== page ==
Car loans are usually secured in that the lender can repossess your car if you donít pay on time. In some cases, even being late with one payment can open the door to the repo man. If you donít know the terms of your car loan, dig out the paperwork, put on your glasses, and read it or call the toll-free number on your monthly statement and ask. You can even explain why youíre askingóthat youíre in some financial trouble and you donít want to jeopardize the car note.

Do whatever you have to in order to pay off your car loan in a timely way. If you fear you have to default on a payment, you are better off selling the car in order to pay off the loan. Itís much better to sell a car than to have a car repossessed. Either way, you have no wheels, but in the first case, your credit is preserved and youíll find it easier to get another car loan when you get your debt under control.

Step Four

If you have a mortgage, you may find that the mortgage lender gives you a bit of breathing room if you call to say you're having financial problems.

Still, you do not want to default on your mortgage, which can lead to foreclosure. Foreclosure is the legal process that allows the lender to take title to your property when you default on the mortgage. After all, a mortgage is given with the property as collateral, so if you don't pay the loan, the lender takes your collateral. Foreclosure laws vary widely by state, so you may want to talk to your mortgage lender or an officer at your bank about how this process works (real estate agents know these rules, too).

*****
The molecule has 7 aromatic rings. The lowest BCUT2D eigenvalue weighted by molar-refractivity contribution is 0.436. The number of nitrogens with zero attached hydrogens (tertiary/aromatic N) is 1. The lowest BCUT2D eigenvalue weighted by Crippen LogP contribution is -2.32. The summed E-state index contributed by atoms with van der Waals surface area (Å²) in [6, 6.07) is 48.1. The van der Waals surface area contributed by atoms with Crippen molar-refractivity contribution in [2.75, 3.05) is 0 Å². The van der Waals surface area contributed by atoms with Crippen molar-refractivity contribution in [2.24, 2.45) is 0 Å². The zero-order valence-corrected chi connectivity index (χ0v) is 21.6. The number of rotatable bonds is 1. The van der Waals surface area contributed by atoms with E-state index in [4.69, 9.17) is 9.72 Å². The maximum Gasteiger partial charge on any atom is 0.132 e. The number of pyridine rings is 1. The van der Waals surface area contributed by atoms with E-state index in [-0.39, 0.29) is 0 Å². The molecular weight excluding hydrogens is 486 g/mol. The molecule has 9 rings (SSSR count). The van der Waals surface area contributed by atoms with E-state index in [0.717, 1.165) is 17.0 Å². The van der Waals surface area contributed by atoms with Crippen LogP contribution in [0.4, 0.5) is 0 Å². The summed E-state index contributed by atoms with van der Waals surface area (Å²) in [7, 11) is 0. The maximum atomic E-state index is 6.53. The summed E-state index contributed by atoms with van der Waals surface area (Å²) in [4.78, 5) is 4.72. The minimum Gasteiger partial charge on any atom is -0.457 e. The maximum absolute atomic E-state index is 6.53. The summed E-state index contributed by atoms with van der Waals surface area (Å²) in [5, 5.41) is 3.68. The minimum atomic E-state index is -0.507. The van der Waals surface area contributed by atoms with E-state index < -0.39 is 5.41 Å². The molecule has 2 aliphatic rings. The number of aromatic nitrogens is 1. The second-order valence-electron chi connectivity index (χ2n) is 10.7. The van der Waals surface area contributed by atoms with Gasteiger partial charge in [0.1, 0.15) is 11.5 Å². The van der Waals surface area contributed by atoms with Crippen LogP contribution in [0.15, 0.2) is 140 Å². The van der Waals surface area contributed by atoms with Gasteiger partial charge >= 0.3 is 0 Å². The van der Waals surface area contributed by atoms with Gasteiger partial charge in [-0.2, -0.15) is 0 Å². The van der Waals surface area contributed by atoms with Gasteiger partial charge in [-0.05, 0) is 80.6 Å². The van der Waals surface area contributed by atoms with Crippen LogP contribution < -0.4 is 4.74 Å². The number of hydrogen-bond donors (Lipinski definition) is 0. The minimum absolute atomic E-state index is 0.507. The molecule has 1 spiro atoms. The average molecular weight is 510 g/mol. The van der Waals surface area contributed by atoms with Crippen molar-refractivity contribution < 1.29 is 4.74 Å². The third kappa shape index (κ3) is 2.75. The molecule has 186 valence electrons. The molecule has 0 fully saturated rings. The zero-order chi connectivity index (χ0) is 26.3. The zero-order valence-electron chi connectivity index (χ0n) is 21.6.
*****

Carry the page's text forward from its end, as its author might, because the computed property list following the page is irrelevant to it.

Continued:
In some states, you may be able to miss several payments before the loan goes into foreclosure; in others, it can take six months. Since laws vary, don't guess if you think foreclosure could happen to you. Find out what you need to know before you need to know it.

(By the way, sometimes a mortgage is set up so that after one or more missed payments the entire balance of the mortgage becomes due, after which, foreclosure occurs.)

Before you miss a payment, talk to your lender. Although mortgage loans are secured by property, most mortgage lenders do not want to foreclose; they prefer cash to property. So if you call them and explain your situation, you may be able to work out some arrangement. In some cases, the lender may allow you to skip a payment or two, particularly if youíve had the mortgage a while and are in good standing with them.

Doing these steps first, before you start to work on a debt consolidation loan just makes good sense. In some cases, you may be able to get yourself out of trouble without debt consolidation. But even if you canít, it helps you get organized for the next set of steps: debt consolidation.